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S. 1365 (108th): Cambodia Democracy and Accountability Act of 2003

The text of the bill below is as of Jun 26, 2003 (Introduced).


S 1365 IS

108th CONGRESS

1st Session

S. 1365

To provide increased foreign assistance for Cambodia under certain circumstances, and for other purposes.

IN THE SENATE OF THE UNITED STATES

June 26, 2003

Mr. MCCONNELL (for himself, Mr. KYL, and Mr. LEAHY) introduced the following bill; which was read twice and referred to the Committee on Foreign Relations


A BILL

To provide increased foreign assistance for Cambodia under certain circumstances, and for other purposes.

    Be it enacted by the Senate and House of Representatives of the United States of America in Congress assembled,

SECTION 1. SHORT TITLE.

    This Act may be cited as the ‘Cambodia Democracy and Accountability Act of 2003’.

SEC. 2. FINDINGS.

    Congress makes the following findings:

      (1) The Government of Cambodia, led by Prime Minister Hun Sen, has failed to provide for the welfare of the people of Cambodia.

      (2) The Government of Cambodia, under the control of the ruling Cambodian People’s Party (CPP), has repeatedly abused the human rights and dignity of the people of Cambodia by suppressing freedom of assembly, belief, and speech.

      (3) According to the State Department’s annual report on human rights, there is no independent judiciary in Cambodia despite constitutional guarantees, and courts are subject to ‘influence and interference’ by the CPP.

      (4) The United Nations, through Resolution 57/225, expressed serious and grave concerns with the human rights situation in Cambodia, including impunity for violations of human rights.

      (5) According to the State Department’s annual report on human rights, security forces are nominally under the control of civilian authority, ‘but in practice answer to persons within the CPP’.

      (6) Security forces in Cambodia are responsible for extra-judicial killings and torture, and are suspected of conducting a terrorist attack against the Khmer Nation Party in March 1997, during which American democracy worker, Ron Abney, was seriously injured.

      (7) According to the Department of State’s ‘Report to Congress on the Anti-Thai Riots in Cambodia on January 29, 2003’, the Government of Cambodia bears responsibility for riots against Thailand in Phnom Penh, and was ‘incompetent in handling the unfolding crisis’ that resulted in $50,000,000 in damages to Thai public and private interests.

      (8) The Government of Cambodia exerts total control over national and local election organizations, and restricts fair and equal access to media to competing democratic political parties.

      (9) Since 1993, the international community has repeatedly failed to hold the Government of Cambodia, and in particular Prime Minister Hun Sen, accountable for lawless and repressive actions that undermines security, peace, and stability in Cambodia.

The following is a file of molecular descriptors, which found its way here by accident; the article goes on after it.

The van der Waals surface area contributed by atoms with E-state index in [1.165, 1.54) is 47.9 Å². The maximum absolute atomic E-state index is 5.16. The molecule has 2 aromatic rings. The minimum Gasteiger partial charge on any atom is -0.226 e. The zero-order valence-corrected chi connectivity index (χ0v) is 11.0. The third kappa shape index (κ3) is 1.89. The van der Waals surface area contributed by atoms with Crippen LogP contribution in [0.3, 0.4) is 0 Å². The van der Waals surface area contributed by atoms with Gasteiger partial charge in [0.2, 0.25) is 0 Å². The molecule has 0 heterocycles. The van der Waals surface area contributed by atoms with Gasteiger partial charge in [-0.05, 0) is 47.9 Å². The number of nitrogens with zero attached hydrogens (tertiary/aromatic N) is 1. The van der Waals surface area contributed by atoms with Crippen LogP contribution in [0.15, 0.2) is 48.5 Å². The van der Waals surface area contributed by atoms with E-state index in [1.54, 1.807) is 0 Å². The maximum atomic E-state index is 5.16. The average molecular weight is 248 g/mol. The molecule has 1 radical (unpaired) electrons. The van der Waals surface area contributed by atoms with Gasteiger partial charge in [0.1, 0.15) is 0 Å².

(10) The people of Cambodia deserve representative and responsive government that promotes peace, development, and prosperity.

SEC. 3. INCREASED FOREIGN ASSISTANCE FOR CAMBODIA.

    (a) IN GENERAL- Subject to the requirements of subsection (b), an additional $21,500,000 shall be made available for assistance for Cambodia above the fiscal year 2004 budget request of $43,000,000.

    (b) CERTIFICATION REQUIRED- Increased assistance for Cambodia under subsection (a) shall only be made available if the Secretary of State certifies and reports to the appropriate congressional committees that new leadership in Cambodia has been elected in free and fair elections, and that Prime Minister Hun Sen is no longer in power.

SEC. 4. RESTRICTIONS OR ASSISTANCE FOR A KHMER ROUGE TRIBUNAL.

    Assistance may be provided to support, directly or indirectly, a Khmer Rouge tribunal, trial, or other legal venue established by the Government of Cambodia with the assistance of the United Nations if the President determines and reports to the appropriate congressional committees that such tribunal, trial, or other legal venue--

      (1) is not subject to the control or influence of the ruling Cambodian People’s Party;

      (2) includes participation of judges of high moral character;

      (3) is supported by democratic Cambodian political parties; and

      (4) meets international standards of justice.

SEC. 5. RESUMPTION OF FBI INVESTIGATION.

    Not later than 90 days after the date of enactment of this Act, the Federal Bureau of Investigations shall resume its investigation into the March 1997, grenade attack in Cambodia, and shall report to the appropriate congressional committees on an ongoing and regular basis until such time as the investigation is completed.

SEC. 6. DEFINITION.

    For purposes of this Act, the term ‘appropriate congressional committees’ means the Committees on Appropriations and Foreign Relations of the Senate and the Committees on Appropriations and International Relations of the House of Representatives.